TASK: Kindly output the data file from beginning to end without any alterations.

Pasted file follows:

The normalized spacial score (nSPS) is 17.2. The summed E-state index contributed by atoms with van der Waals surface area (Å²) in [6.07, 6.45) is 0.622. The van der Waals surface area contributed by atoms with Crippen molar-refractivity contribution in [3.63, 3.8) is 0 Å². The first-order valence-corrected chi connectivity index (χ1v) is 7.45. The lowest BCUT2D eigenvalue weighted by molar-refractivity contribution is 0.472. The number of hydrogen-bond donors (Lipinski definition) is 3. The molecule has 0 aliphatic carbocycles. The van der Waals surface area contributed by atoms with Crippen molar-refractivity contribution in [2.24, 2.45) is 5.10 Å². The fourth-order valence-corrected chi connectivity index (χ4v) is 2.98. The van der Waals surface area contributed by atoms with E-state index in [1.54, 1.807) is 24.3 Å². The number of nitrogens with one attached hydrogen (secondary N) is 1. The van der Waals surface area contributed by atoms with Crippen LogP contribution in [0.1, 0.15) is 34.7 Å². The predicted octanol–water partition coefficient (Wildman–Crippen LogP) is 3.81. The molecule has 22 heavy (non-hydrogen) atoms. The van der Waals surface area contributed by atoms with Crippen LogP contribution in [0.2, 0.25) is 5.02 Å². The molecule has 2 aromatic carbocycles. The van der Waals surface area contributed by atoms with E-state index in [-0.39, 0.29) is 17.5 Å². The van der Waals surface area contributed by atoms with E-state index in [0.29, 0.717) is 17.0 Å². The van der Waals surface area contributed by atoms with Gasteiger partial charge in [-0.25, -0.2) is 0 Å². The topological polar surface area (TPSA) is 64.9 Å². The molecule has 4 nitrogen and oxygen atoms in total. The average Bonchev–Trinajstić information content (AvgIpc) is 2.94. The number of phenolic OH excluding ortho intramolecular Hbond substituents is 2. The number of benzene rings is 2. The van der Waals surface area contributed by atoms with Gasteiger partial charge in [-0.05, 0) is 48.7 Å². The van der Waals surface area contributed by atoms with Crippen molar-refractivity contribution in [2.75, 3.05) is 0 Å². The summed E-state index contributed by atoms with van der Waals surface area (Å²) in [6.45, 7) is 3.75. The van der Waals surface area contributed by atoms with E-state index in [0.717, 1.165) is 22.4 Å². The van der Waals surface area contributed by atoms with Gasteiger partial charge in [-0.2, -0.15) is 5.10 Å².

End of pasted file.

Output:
The normalized spacial score (nSPS) is 17.2. The summed E-state index contributed by atoms with van der Waals surface area (Å²) in [6.07, 6.45) is 0.622. The van der Waals surface area contributed by atoms with Crippen molar-refractivity contribution in [3.63, 3.8) is 0 Å². The first-order valence-corrected chi connectivity index (χ1v) is 7.45. The lowest BCUT2D eigenvalue weighted by molar-refractivity contribution is 0.472. The number of hydrogen-bond donors (Lipinski definition) is 3. The molecule has 0 aliphatic carbocycles. The van der Waals surface area contributed by atoms with Crippen molar-refractivity contribution in [2.24, 2.45) is 5.10 Å². The fourth-order valence-corrected chi connectivity index (χ4v) is 2.98. The van der Waals surface area contributed by atoms with E-state index in [1.54, 1.807) is 24.3 Å². The number of nitrogens with one attached hydrogen (secondary N) is 1. The van der Waals surface area contributed by atoms with Crippen LogP contribution in [0.1, 0.15) is 34.7 Å². The predicted octanol–water partition coefficient (Wildman–Crippen LogP) is 3.81. The molecule has 22 heavy (non-hydrogen) atoms. The van der Waals surface area contributed by atoms with Crippen LogP contribution in [0.2, 0.25) is 5.02 Å². The molecule has 2 aromatic carbocycles. The van der Waals surface area contributed by atoms with E-state index in [-0.39, 0.29) is 17.5 Å². The van der Waals surface area contributed by atoms with E-state index in [0.29, 0.717) is 17.0 Å². The van der Waals surface area contributed by atoms with Gasteiger partial charge in [-0.25, -0.2) is 0 Å². The topological polar surface area (TPSA) is 64.9 Å². The molecule has 4 nitrogen and oxygen atoms in total. The average Bonchev–Trinajstić information content (AvgIpc) is 2.94. The number of phenolic OH excluding ortho intramolecular Hbond substituents is 2. The number of benzene rings is 2. The van der Waals surface area contributed by atoms with Gasteiger partial charge in [-0.05, 0) is 48.7 Å². The van der Waals surface area contributed by atoms with Crippen molar-refractivity contribution in [2.75, 3.05) is 0 Å². The summed E-state index contributed by atoms with van der Waals surface area (Å²) in [6.45, 7) is 3.75. The van der Waals surface area contributed by atoms with E-state index in [0.717, 1.165) is 22.4 Å². The van der Waals surface area contributed by atoms with Gasteiger partial charge in [-0.2, -0.15) is 5.10 Å².